Emerging Young Leader Award

Jamira Burley


From November 2013 through January 15th, 2014, we asked: Are you a young woman who dreams of leading in politics? Or do you know one? After receiving almost 300 nominations of young women with demonstrated leadership ability and a passion to change the world, we’ve carefully chosen the 10 most outstanding nominees to be our semifinalists. Now it’s their turn. These 10 young women have a chance to get everyone voting so that they can become one of the 5 finalists. Our 5 finalists will be great role models for their peers, tireless advocates for the causes they care about, and leaders in all areas of their lives. Running Start will feature the finalists at our 8th Annual Women to Watch Awards in Washington, DC on April 2, 2014. The Finalists will share the stage with four high-powered women leaders who Running Start will also honor. The winner will be announced at the Awards ceremony.


Jamira Burley headshot Name: Jamira Burley
Age: 25
From: Philadelphia, Pennsylvania
Claim to fame: Speaking at the UN this past summer on Global Education.

Why is Jamira an Emerging Young Leader?

About Jamira: Drive, perseverance, and passion, are just a few characteristics that this Philadelphia native is built with.  A graduate of Temple University, with dual degrees in International Business and Legal Studies, Jamira currently works as the Executive Director for the City of Philadelphia Youth Commission.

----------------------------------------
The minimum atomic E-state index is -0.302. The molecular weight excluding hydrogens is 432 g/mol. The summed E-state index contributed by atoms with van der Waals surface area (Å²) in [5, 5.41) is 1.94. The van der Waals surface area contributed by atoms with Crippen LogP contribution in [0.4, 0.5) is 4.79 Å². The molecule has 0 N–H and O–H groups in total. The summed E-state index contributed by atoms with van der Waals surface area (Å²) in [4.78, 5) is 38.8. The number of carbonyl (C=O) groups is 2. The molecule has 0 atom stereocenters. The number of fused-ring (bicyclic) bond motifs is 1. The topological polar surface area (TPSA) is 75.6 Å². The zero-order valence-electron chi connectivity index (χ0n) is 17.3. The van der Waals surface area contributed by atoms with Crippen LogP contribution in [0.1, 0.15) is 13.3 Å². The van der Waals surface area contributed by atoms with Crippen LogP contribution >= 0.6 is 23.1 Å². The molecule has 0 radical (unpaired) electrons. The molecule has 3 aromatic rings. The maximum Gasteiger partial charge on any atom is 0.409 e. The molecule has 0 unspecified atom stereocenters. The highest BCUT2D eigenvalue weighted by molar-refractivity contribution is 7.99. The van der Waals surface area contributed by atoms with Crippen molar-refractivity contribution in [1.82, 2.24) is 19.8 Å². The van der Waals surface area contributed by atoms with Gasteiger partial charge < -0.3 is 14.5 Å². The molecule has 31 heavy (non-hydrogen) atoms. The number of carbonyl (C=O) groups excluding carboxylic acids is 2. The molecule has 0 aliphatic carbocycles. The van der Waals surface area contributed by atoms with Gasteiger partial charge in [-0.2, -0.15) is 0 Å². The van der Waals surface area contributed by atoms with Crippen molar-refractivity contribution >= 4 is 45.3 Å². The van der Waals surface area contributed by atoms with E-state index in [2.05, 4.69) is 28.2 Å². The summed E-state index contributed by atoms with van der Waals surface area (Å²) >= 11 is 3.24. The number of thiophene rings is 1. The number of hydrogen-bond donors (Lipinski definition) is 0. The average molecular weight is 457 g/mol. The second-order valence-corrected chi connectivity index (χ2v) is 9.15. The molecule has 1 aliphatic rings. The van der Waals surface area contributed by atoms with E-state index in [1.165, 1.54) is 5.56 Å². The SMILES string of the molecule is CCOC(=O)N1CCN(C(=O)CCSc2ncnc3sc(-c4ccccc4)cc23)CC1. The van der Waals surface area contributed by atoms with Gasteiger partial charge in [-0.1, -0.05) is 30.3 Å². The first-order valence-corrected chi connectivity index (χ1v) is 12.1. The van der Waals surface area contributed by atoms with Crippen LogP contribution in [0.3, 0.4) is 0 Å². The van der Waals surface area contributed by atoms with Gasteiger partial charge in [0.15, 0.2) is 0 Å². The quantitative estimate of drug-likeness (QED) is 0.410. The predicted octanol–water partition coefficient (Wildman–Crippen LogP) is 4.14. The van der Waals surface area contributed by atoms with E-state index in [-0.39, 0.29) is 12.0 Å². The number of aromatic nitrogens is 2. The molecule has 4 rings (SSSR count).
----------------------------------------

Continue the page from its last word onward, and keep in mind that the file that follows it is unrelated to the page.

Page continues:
Jamira is an advocate for authentic youth civic engagement, global citizenship, education reform, black male achievement and violence prevention. She is also a member of the United Nations Global Education First Initiative, Youth Advocacy Group, and is the creative producer/co-host for GenYNot, a web based show, in partnership with the League of Young Voters.

Why Jamira is an Emerging Young Leader:  We live in a world that constantly tells young people that “we” are the future, and in doing so, we forget about the contribution that youth can make right now, but young people can’t make that immediate or eventual difference if there are endless barriers to their success. Since the murder of my brother Andre (20 year old) in 2005, I have worked to prevent other young people from experiencing the same adversities that I did. Whether that means training the next generation of city leaders, though my job at the Philadelphia Youth Commission, or meeting with members of Congress regarding comprehensive gun reform.

My whole life, I was surrounded by people who couldn’t see beyond their own zip code, people who didn’t know how to be more because no one in their family ever was. So when asked what makes me an Emerging Young Leader, I say my ability and passion to go against the grain and against low expectations people had of me. So though I may be from the west side of Philadelphia, with a dream to live for something bigger than myself, by example, I AM A LEADER. I stand for every young person who thought they were confined by their circumstances or defined by their zip code.

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